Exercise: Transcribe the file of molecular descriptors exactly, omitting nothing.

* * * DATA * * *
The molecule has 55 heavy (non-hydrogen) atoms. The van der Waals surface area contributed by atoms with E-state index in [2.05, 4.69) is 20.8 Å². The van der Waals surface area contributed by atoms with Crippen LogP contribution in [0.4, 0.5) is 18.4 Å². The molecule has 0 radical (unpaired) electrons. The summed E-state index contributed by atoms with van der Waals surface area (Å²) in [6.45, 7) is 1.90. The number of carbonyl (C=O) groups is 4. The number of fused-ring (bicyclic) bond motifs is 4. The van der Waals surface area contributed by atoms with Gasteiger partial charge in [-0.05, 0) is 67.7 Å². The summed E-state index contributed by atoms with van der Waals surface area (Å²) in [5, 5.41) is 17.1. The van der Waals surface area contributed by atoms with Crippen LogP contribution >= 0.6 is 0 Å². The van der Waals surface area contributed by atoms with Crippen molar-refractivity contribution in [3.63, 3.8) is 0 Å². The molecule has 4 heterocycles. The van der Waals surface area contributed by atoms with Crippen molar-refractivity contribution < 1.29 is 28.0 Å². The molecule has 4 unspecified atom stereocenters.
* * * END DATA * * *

The molecule has 55 heavy (non-hydrogen) atoms. The van der Waals surface area contributed by atoms with E-state index in [2.05, 4.69) is 20.8 Å². The van der Waals surface area contributed by atoms with Crippen LogP contribution in [0.4, 0.5) is 18.4 Å². The molecule has 0 radical (unpaired) electrons. The summed E-state index contributed by atoms with van der Waals surface area (Å²) in [6.45, 7) is 1.90. The number of carbonyl (C=O) groups is 4. The number of fused-ring (bicyclic) bond motifs is 4. The van der Waals surface area contributed by atoms with Gasteiger partial charge in [-0.05, 0) is 67.7 Å². The summed E-state index contributed by atoms with van der Waals surface area (Å²) in [5, 5.41) is 17.1. The van der Waals surface area contributed by atoms with Crippen LogP contribution >= 0.6 is 0 Å². The van der Waals surface area contributed by atoms with Crippen molar-refractivity contribution in [3.63, 3.8) is 0 Å². The molecule has 4 heterocycles. The van der Waals surface area contributed by atoms with Crippen molar-refractivity contribution < 1.29 is 28.0 Å². The molecule has 4 unspecified atom stereocenters.